EduPunk, as I understand it, refers to scholars who, frustrated by the inferior tools offered by their universities, have embraced free online (i.e. “web 2.0″) social tools as a substitute. Much of the focus of EduPunk has been on teaching; for instance, using Google Groups instead of Blackboard. But I think Anthropologists should also think about Edupunk for Open Access archiving. Responses to Jason’s post make it clear that Anthropologists are sorely lacking in institutional repositories where they can store their work. As Peter Suber pointed out in his comment, if your university offers an institutional repository you should make use of it. But many of us are not so lucky.
There is, of course Mana’o, but as Jason pointed out, that has been off line for some time. It is possible that it will be resuscitated, but since it doesn’t look like the AAA is likely to offer a service which would compete with Anthrosource, I’d like to suggest that Anthropologists start looking at some of the Edupunk alternatives.
So I did a little experiment. I fished out some conference papers I’ve given, a couple of journal articles, and a book. I posted them to four “put your stuff out there” locations online, all free:
Mendeley.com Mostly a reference management tool that lets you access your .pdfs from anywhere – especially helpful when I have references that overlap between work and personal. They do also have a Personal Profile page, where you can make your own work available as downloads for anyone. The site can be slow to load.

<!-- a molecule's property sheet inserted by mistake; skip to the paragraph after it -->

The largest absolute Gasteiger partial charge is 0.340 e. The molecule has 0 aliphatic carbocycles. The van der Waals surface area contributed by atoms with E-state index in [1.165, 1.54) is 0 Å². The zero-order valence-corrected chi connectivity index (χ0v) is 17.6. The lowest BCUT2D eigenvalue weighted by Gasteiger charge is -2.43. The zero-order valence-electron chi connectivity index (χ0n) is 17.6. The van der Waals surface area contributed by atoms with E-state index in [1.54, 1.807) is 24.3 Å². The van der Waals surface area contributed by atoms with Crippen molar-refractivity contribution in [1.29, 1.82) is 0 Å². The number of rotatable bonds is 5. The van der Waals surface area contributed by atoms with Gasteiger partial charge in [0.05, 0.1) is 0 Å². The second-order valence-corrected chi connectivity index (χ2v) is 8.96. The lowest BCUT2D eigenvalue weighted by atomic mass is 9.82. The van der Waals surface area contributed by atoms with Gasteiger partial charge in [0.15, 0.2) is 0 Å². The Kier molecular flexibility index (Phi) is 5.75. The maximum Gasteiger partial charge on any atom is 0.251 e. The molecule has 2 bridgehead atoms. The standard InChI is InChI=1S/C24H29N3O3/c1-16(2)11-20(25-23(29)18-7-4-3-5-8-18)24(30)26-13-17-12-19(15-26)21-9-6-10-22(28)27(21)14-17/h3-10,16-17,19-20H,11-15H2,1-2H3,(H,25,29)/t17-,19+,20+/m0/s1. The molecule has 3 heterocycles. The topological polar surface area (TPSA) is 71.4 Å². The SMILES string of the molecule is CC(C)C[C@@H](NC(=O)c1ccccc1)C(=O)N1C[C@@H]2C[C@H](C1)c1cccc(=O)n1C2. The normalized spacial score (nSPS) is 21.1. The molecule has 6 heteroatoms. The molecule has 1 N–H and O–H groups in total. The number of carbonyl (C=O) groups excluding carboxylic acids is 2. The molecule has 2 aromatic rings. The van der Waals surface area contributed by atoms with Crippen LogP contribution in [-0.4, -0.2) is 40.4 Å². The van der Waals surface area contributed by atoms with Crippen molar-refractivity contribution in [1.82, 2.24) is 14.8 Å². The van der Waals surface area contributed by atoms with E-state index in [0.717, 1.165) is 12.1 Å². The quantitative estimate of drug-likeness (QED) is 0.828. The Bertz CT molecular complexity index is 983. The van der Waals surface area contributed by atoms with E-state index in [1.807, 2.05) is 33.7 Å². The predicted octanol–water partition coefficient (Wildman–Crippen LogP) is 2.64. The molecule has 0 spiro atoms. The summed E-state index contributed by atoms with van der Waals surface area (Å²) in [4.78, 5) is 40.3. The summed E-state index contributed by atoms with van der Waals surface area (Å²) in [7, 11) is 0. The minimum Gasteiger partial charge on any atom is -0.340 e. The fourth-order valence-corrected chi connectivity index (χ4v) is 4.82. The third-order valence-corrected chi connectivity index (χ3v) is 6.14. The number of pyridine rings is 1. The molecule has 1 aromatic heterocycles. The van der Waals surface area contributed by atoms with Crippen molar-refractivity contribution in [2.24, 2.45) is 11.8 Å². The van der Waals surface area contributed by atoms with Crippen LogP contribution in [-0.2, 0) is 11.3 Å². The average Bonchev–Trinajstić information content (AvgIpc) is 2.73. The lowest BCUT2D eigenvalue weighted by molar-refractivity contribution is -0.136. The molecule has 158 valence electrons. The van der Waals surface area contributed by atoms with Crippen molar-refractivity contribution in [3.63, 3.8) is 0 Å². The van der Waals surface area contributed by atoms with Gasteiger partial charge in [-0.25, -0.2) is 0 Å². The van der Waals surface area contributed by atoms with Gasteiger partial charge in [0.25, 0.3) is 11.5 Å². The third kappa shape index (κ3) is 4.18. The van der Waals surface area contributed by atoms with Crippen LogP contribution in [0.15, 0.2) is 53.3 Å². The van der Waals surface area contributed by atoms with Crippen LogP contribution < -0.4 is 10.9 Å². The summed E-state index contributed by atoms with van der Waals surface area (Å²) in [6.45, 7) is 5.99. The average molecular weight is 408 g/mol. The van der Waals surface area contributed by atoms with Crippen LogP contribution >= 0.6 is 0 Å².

CiteULike Again, mostly a reference management tool, similar to Mendeley. You can make your papers available for download by anyone. I find it kinda clunky vs. Mendely, but have found a few references I didn’t otherwise know about.
Academia.edu Facebook for academics. With the ability to post papers for people to access, as well as posting research interests, joining groups of folks that share your interests, etc. Perk: you get email when someone searches on you or “follows” you, and you can see how many people have looked at your stuff. Note: it only -looks- like you need a university affiliation to be listed here. Scroll through, there is an “Independent Researcher” catagory.
SelectedWorks Strictly a portal to post your stuff and have it available. Folks can subscribe to get updates, but that’s about it for the acasocial framework. One perk: realtime reports about how many copies of your stuff have been downloaded. They also convert your .docs into .pdfs and index them.
Time passed. The results? Mendeley and CiteuLike, from what I can tell, did squat for me in the “making stuff available” department (though I’m sticking with Mendeley for managing references). Academia.edu – had a few folks peek at the papers; apparently there is a trickle of visitors coming in via Google, no Google Scholar links. I give it a meh.
The real winner here is SelectedWorks. I can see people are accessing and downloading my stuff. It is totally easy to update my site. And, time to Google Scholar for everything (book, journal articles, conference papers) = 1 month. Even though I didn’t provide full text for the book and one journal article, they’re now indexed in Google Scholar.